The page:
The Stimulator Fly Pattern

The Stimulator is one of my go-to attractor dry flies, particularly when stone flies or salmon flies are out and about.

It’s also just inherently “buggy” looking, which lends it well to use as a prospecting pattern when there isn’t a noticeable hatch on.  I’ve definitely caught fish on stimulators when there were no stoneflies or salmonflies to be seen.  Whatever they think it is, fish like it.

It’s also a fly that has some cool history and trivia – the kind of things that you can use to impress your fishing buddies after a day on the water.

Description Of The Stimulator Fly Pattern

Most Stimulators are yellow or orange.  The body and had hackle are dry-fly saddle.  The tail is deer or elk hair tips.

There’s no need to spend a lot of time of the description of this fly.

It’s big, bright, and buggy.  That’s all you need to know.

What Does The Stimulator Imitate?

The fly was, apparently, designed to imitate an adult stonefly, but it also makes a serviceable caddis and even a grasshopper, in a pinch.

Whatever it’s intent, this has become one of the go-to prospecting patterns due to its ability to look like a lot of different, tantalizing, insects.

In Essential Trout Flies, Dave Hughes notes…

As a searching dressing, it is hard to beat the Yellow Stimulator.  It looks like so many things trout eat that they’re almost always glad to get one.

History Part 1: Punk Rock Fly

The stimulator was long thought to be an invention of prominent West Coast angler and fly shop owner Randall Kaufmann.  And, while to his credit, Kaufmann is responsible for the modifications that brought us the modern Stimulator, he didn’t actually create it.

The fly’s true creator is thought to be Paul Slattery, who invented a pattern called the Fluttering Stonefly in the early 1980’s, which he named after the New York punk band “The Stimulators”.

I can’t think of any other instances of punk rock and fly-fishing crossing paths.

History Part 2: The Sofa Pillow or the Mattress Thrasher

A lot of people argue that the original Orange Stimulator was a variation of the Sofa Pillow fly pattern, created by Pat Barnes in the 1940’s.

Others argue that the Stimulator was derived from the Yellow-Bellied Mattress Thrasher, which has similar rubber legs and was created by Steve Williams in the 1970’s.

While these are both great rumors, Slattery has gone on record stating that the inspiration was from live stonefly hatches observed over a couple evenings in central New Jersey.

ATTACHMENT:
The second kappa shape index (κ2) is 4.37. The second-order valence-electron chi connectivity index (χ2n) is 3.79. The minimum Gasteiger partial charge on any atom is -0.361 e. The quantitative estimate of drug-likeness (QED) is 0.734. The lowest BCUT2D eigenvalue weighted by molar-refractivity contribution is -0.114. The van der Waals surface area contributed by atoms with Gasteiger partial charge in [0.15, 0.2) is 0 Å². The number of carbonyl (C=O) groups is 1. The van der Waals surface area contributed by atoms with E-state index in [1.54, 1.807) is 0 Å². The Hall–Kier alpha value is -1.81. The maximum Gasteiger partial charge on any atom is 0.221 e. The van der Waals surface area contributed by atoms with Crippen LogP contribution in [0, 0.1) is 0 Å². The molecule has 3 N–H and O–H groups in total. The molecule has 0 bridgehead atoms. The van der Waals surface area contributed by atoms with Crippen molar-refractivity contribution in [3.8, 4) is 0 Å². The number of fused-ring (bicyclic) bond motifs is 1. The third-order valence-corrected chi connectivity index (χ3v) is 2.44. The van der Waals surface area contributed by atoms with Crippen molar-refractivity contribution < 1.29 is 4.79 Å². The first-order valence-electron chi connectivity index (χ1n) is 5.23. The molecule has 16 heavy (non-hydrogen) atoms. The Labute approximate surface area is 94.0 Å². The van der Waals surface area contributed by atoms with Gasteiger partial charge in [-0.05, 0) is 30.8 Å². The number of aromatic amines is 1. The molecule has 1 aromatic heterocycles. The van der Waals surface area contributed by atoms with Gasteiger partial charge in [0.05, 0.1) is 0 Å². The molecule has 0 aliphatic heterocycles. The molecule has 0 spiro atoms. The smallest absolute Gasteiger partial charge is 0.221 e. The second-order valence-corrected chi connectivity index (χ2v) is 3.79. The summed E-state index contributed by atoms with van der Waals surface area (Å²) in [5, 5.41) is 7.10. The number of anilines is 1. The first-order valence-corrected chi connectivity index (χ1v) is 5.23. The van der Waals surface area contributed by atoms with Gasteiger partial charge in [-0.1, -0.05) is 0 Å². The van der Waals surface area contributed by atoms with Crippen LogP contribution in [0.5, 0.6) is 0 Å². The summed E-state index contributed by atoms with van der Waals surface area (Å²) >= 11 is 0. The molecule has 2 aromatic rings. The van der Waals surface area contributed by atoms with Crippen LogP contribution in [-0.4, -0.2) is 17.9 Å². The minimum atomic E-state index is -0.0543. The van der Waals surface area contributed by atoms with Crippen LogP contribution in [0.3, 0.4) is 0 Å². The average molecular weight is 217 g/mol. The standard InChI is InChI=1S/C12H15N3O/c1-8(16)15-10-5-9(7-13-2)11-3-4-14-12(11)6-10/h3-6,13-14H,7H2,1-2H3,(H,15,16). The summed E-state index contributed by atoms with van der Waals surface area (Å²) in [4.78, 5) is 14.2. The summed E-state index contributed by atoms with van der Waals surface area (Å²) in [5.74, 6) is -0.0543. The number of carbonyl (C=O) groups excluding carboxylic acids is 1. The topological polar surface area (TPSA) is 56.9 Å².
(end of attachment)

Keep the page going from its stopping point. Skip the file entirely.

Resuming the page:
So, while the Stimulator doesn’t owe anything to those patterns, I do think I need to get my hands on a Yellow-Bellied Mattress Thrasher.  I have no idea if it would catch fish, but that’s a great name.

How to Fish The Stimulator – 4 Effective Techniques

The Stimulator’s buoyant nature and ability to imitate a lot of different insects give you a lot of flexibility in how you fish it.  There’s really no limit on the things you can do with this fly, but here’

1. Fish it as a stonefly imitation

This is the original design idea and it still works.  Simply match the size and colors to stoneflies that you can see, and you’re pretty well set to go.

An added tip…

Bend the hook slightly downward mid-shank to create the “egg-laying” hump that we see in stoneflies as they lay their eggs over water.

2. Fish it as a Caddis imitation

A small stimulator in slack water can make a great caddis imitation.

To really sell it, twitch the fly by pulling it forward a few inches.

You’ll see the typical caddis bow wave form as it moves over the water.  Let it sit a while and twitch it again.

3. Stimulator with a dropper

The stimulator is an outstanding fly to use as the floating fly in a hopper-dropper set up.

I’ve even heard the Stimulator called the “King of the Indicator Flies”

This set-up works especially well if you’re attempting to run a nymph in rough or fast water, where other dries are getting soaked or swamped.  It’s also highly visible – a huge bonus when you’re looking for slow or subtle takes on the nymph below it.

4. Stimulator with an attached Emerger

Attach your emerger, such as a CDC or Sandys Assassin, in the same fashion you’d assemble a hopper-dropper combo.

If trout are interested in emerging caddis flies, they’ll often investigate a large adult caddis on the water (simulated by your Stimulator) before rejecting it.  They tend to then key on the emerger as more natural looking, and you’ll get strikes on that fly.

Think of it like using the Stimulator to sell your emerger to wary trout.

A Great Fly For All Occasions

Whatever the Stimulator is imitating (a stonefly or something else altogether), it floats well through rough water and catches fish well in a wide variety of situations.

It’s probably among the most popular trout flies ever invented and you’d be hard pressed to find a fly shop anywhere in North America that doesn’t stock at least a few variations of the Stimulator.

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